Ferguson police testing 'less lethal' gun attachment; critics fear 'moral hazard,' safety

Michael Walsh
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Alternative Ballistics

Alternative Ballistics hopes this orange device will help officers to stop a suspect without killing him or her.

Ferguson police are testing new methods of incapacitating suspects — six months after a highly controversial police shooting involving one of their officers.

This week, five instructors for the Missouri city’s police department are training to use a "less lethal" device, called the Alternative, which has enough force to knock a suspect to the ground but not kill him or her.

The Alternative is a small orange device that attaches to the top of a normal handgun and extends a Ping-Pong-ball-sized projectile in front of the muzzle.

After traveling through the barrel, the bullet embeds itself inside the alloy projectile, and the docking unit immediately detaches from the weapon, according to the manufacturer.

This process decreases the bullet's velocity and dampens its impact. The bullet, then, should not pierce a human’s skin and cause the type of internal damage that would kill the person. However, it retains enough blunt force to knock someone over and deliver severe, debilitating pain.

Christian Ellis, founder and CEO of Alternative Ballistics, says Ferguson police reached out to him after an extensive Google search.

“After the Michael Brown shooting, they were very concerned about taking lives and making sure that they are proactive,” he said in an interview with Yahoo News. "These guys are taking it very seriously. They really like the technology, and I think they are doing the right thing by giving their officers more tools so they can deal with deadly force encounters in different ways."

Ellis was in Ferguson training officers to use the technology when the Washington Post broke the news that they were planning to adopt the technology.

California-based manufacturer Alternative Ballistics says the device "represents a critical 'missing link' between lethal force and less lethal force."

As Ellis said, “This product isn’t to be used when the officer’s life is in danger or a civilian’s life is in danger. Obviously if someone has a gun or bomb, the officers have to react. But there are some situations where officers do have the time to make a different option.”

While the Alternative may sound like a good solution for police departments, there could be some unintended risks.

Steven Horwitz, professor of economics at St. Lawrence University, who sometimes applies the laws of economics to situations beyond the realm of finance, fears that this device could result in something economists call a “moral hazard.”

“By insuring officers against the less bad outcome, you are actually encouraging them to engage in riskier behavior,” he said in an interview with Yahoo News.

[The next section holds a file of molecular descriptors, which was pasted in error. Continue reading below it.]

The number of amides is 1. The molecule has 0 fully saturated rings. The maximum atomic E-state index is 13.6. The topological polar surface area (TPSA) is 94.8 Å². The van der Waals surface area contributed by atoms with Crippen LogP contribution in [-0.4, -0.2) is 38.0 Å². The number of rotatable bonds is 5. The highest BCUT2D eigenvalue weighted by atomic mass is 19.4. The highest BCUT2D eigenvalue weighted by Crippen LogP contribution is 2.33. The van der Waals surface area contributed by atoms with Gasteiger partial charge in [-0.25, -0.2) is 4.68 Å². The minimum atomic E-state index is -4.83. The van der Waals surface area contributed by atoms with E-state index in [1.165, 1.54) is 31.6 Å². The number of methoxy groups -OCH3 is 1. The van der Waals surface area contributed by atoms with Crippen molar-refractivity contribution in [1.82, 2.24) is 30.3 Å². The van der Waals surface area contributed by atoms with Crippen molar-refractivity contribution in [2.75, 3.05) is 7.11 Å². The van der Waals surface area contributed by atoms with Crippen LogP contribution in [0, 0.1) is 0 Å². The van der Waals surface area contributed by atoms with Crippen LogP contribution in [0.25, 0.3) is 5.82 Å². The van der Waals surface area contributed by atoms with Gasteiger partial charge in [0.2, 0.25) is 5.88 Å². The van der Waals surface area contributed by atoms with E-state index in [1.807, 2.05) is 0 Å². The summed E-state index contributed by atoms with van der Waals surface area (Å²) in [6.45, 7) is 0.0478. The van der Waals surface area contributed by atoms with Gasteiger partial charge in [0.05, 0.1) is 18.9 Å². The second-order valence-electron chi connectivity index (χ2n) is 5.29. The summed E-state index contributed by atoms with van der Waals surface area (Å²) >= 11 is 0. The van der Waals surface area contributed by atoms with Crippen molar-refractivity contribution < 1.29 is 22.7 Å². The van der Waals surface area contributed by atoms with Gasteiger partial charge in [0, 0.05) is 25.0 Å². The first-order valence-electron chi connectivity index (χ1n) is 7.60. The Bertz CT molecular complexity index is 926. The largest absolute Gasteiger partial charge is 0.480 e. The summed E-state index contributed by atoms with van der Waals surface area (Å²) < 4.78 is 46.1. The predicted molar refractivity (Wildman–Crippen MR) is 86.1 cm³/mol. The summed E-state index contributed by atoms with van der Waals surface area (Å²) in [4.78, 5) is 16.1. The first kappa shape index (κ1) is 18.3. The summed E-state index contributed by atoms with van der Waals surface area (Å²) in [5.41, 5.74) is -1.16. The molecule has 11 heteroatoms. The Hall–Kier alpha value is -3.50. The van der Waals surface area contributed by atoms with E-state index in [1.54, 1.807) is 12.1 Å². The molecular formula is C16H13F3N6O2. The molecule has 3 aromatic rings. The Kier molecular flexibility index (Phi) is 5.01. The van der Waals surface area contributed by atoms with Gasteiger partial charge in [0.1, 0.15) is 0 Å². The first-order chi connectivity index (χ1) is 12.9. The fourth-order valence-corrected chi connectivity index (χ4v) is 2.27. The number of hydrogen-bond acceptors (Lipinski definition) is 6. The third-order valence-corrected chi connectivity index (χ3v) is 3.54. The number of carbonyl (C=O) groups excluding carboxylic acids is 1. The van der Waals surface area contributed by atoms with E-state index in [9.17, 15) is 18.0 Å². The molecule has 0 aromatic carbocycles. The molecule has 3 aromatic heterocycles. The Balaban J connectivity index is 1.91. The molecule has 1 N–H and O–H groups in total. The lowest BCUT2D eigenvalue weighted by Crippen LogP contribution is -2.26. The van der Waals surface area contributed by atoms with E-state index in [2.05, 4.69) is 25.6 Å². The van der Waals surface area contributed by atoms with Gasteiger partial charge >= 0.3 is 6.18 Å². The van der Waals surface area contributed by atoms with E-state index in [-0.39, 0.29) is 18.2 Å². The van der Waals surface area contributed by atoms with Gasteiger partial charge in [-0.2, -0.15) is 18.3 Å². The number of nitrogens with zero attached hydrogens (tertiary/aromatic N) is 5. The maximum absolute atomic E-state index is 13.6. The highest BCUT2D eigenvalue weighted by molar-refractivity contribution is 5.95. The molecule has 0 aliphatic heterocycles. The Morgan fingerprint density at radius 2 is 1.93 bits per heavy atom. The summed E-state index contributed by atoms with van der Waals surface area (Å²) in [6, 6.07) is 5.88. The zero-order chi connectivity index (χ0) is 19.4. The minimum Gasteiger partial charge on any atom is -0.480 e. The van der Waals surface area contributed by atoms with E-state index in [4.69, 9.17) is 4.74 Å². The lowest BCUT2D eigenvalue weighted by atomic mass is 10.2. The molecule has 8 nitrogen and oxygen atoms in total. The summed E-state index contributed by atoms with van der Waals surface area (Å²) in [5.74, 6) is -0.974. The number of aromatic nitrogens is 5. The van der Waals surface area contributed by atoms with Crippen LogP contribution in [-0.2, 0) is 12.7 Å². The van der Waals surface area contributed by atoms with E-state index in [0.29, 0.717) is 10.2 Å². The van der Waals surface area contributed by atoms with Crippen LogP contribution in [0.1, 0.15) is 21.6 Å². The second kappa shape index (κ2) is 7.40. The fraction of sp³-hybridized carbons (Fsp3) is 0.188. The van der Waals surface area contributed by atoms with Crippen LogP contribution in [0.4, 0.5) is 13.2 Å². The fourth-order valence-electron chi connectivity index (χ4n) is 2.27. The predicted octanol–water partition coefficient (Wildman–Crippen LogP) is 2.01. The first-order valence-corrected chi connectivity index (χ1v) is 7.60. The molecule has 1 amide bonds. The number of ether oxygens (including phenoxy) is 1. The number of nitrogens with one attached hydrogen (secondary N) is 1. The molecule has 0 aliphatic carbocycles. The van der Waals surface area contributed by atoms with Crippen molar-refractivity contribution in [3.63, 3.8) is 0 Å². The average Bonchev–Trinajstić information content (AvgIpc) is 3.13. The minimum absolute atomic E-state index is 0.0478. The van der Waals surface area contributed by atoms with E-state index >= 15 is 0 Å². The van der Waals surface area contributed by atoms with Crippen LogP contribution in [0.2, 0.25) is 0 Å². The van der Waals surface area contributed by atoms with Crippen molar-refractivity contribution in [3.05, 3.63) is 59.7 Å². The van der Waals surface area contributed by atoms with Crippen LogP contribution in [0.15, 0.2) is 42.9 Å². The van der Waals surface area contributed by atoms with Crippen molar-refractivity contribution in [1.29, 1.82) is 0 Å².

Horwitz argues that the assumption behind the creation of this device is that one shot with this less damaging bullet is substituting for one shot with a regular bullet. But it might end up substituting the less damaging bullet for no bullets at all.

“It’s certainly possible that this would lead officers to be more likely to use their guns at all in situations where they might not otherwise,” he said.

This concern is similar to the argument that football helmets embolden players to take greater risks with their heads — such as using them as weapons — than they would otherwise, as previously outlined by Horwitz and others. If this is true, helmets counterintuitively exacerbate the very problems of concussions and other head injuries they are intended to address.

Ellis and his colleague Bob Herrmann, a spokesman for Alternative Ballistics, on the other hand, do not buy this line of thinking.

They say that officers will be instructed to use this device only when the occasion calls for it.

“I think they’ll use this device when it’s safe and prudent to use it,” Herrmann said. “It’s designed to be used in a situation where lethal force is justified but may not be the best solution."

Others worry that the few seconds it would take to attach the Alternative could give a suspect the upper hand.

Dan Zimmerman, a staunch supporter of the Second Amendment and managing editor of the Truth About Guns, says that in the heat of the moment, this device could lead to even more problems.

“The biggest problem is that one of the things you never do is point your gun in the direction of anything you are not willing to destroy,” he told Yahoo News, referring to gun expert Jeff Cooper’s four basic rules for firearm safety. “In effect, always point your gun in a safe direction.”

Zimmerman says this device makes it more likely for a cop to put his hand in front of the muzzle. If not well trained, the officer might also have his finger on the trigger, which could result in the loss of his hand, Zimmerman argued.

“You’re talking in the heat of the moment,” he said. “This is a fast-developing situation. It’s an inherently dangerous arrangement.”

Herrmann, however, said that there is no reason for anyone to put their fingers in front of the muzzle.

The Ferguson Police Department, which reportedly intends to distribute the Alternative to all of its officers, found itself at the center of national debates over policing and race relations after then-Officer Darren Wilson shot and killed Michael Brown last August.

A representative for the department was not immediately available for comment.

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